Islanders confident they'll bounce back

PITTSBURGH -- If there is widespread belief in the hockey world that the rest of the opening-round series between the Pittsburgh Penguins and the New York Islanders is but a formality, someone forgot to send the memo to the Islanders.

In spite of the fact the Isles were whipped 5-0 in Game 1 on Wednesday night, there they were Thursday, yukking it up during a spirited early afternoon workout.

"You could see the emotion that they had today, the fun that they had today. That's what you have to do. You've got to enjoy this ride," coach Jack Capuano told reporters after the team's practice.

Yes, they are playing a very good Penguins team, the coach said, "but you want to make sure that the guys stay relaxed."

Although the score wasn't flattering -– when is a 5-0 loss ever particularly flattering? –- Capuano believes there are measures his team can take to close the gap on the high-flying Pens.

"If you look at the chances overall and you go through it, we have to play better, but it wasn't as bad as I originally thought it was," he said.

"We know they’re going to play better," Capuano added. "They'll come out and they've got another level to their game, but we certainly have to have another level to our game. We have to make sure that we defend with a purpose and defend much stronger in front of our goaltender."

Although there is little playoff experience on the Islanders' roster, the coach said he didn't want to use that as an excuse for a lackluster performance that saw the Penguins score twice in the first period and jump out to a 4-0 lead within the first two minutes of the second.

But the coach did say that the team that lost Game 1 so convincingly did not look like the team that battled adversity to finish the regular season strong and jump into a surprise playoff berth.

"At times last night, it just didn't seem like our team that played in the last month and a half of the season," said Capuano, who is coaching in his first NHL playoff series. "We've just got to recharge. It's Game 1; regroup and refocus and come back tomorrow night with a better effort all around."

There is a belief that the Islanders would like to be more physical and try to make the Penguins work harder for their space on the ice. But that is only part of how their game must improve if they are not to become the patsies most in the hockey world believe they are in this series.

Getting some offense will be key, specifically from the team's big guns.

Their best player, John Tavares, was held without a shot in Game 1, the first time that had happened all season.

"We have to realize we have to give more than what we gave last night," Tavares said. "Winning isn't easy. It's going to hurt a little bit. You're going to have to battle through a lot of things."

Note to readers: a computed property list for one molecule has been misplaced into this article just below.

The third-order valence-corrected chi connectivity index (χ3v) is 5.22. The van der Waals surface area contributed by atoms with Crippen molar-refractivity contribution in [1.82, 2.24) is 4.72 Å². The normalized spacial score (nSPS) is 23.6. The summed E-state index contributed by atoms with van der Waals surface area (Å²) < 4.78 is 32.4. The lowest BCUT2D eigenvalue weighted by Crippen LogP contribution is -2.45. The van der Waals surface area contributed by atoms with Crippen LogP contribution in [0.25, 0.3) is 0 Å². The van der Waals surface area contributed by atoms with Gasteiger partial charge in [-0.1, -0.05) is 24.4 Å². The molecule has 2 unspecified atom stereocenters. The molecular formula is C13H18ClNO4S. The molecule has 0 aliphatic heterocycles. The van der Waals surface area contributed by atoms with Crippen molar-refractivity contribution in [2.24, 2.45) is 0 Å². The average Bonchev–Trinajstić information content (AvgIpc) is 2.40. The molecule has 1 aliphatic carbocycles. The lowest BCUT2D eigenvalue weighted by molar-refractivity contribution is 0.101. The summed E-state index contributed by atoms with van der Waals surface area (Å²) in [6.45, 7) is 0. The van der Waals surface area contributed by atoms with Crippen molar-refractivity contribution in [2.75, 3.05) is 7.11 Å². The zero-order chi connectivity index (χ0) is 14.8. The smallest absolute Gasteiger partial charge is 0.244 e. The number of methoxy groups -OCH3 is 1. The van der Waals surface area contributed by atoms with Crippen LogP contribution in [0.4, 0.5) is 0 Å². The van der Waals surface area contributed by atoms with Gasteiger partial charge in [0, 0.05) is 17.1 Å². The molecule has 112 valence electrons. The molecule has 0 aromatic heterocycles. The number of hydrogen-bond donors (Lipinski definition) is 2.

"There wasn't much room out there. It's part of the playoffs," the former No. 1 overall draft pick added. "There are times when you're getting a lot and times when you're not getting an awful lot and you're just trying to work through it, work with your linemates and find ways to be more productive.

"I'm not worried about that. I've just got to keep working hard, keep competing and find my ways to get shots and create opportunities for my linemates. At times we seemed to get a little bit of space, but we didn't take advantage of it. We have to create some more and capitalize when we get it."

Like many of the Islanders, Wednesday’s game represented the first playoff game for Tavares. But if there is reason to believe the Penguins are not simply going to waltz their way into the second round, it's the Islanders' history of resiliency this season.

"I don't know exactly what it is, but for the most part we've had some good bounce-back times this season when we've had some struggles and we've come back and done well," said Brad Boyes, Tavares' regular linemate.

Whether there's been enough of an education for this young Islanders team to slow a Penguins team that has juggernaut written all over it will be revealed in Game 2 on Friday night.

But certainly there is no lack of optimism in the Isles' locker room, even if much of the hockey world has already written them off.

"Even myself coming to the rink today, I was like, I think we can win next game," Boyes said. "I really do. And I think that’s part of our attitude too is we do believe that in here."

"With skepticism and everything from the outside from the beginning with us, it's not anything really new," he added.